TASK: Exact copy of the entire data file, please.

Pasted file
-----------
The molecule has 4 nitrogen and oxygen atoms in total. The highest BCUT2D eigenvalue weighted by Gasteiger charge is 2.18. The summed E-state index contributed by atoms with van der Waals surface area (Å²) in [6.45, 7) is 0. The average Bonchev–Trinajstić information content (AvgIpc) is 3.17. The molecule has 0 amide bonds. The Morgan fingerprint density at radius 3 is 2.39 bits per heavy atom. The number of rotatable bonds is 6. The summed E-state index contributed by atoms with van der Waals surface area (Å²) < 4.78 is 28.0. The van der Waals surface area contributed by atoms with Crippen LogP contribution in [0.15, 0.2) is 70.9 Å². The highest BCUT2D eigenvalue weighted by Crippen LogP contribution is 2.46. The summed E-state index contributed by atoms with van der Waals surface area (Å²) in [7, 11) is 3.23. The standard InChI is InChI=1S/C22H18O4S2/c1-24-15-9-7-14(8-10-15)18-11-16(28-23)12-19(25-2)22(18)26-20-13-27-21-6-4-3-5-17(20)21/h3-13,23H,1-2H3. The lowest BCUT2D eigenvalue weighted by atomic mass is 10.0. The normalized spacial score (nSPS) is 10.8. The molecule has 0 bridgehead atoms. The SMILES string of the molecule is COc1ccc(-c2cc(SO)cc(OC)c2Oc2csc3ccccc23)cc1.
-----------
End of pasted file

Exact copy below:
The molecule has 4 nitrogen and oxygen atoms in total. The highest BCUT2D eigenvalue weighted by Gasteiger charge is 2.18. The summed E-state index contributed by atoms with van der Waals surface area (Å²) in [6.45, 7) is 0. The average Bonchev–Trinajstić information content (AvgIpc) is 3.17. The molecule has 0 amide bonds. The Morgan fingerprint density at radius 3 is 2.39 bits per heavy atom. The number of rotatable bonds is 6. The summed E-state index contributed by atoms with van der Waals surface area (Å²) < 4.78 is 28.0. The van der Waals surface area contributed by atoms with Crippen LogP contribution in [0.15, 0.2) is 70.9 Å². The highest BCUT2D eigenvalue weighted by Crippen LogP contribution is 2.46. The summed E-state index contributed by atoms with van der Waals surface area (Å²) in [7, 11) is 3.23. The standard InChI is InChI=1S/C22H18O4S2/c1-24-15-9-7-14(8-10-15)18-11-16(28-23)12-19(25-2)22(18)26-20-13-27-21-6-4-3-5-17(20)21/h3-13,23H,1-2H3. The lowest BCUT2D eigenvalue weighted by atomic mass is 10.0. The normalized spacial score (nSPS) is 10.8. The molecule has 0 bridgehead atoms. The SMILES string of the molecule is COc1ccc(-c2cc(SO)cc(OC)c2Oc2csc3ccccc23)cc1.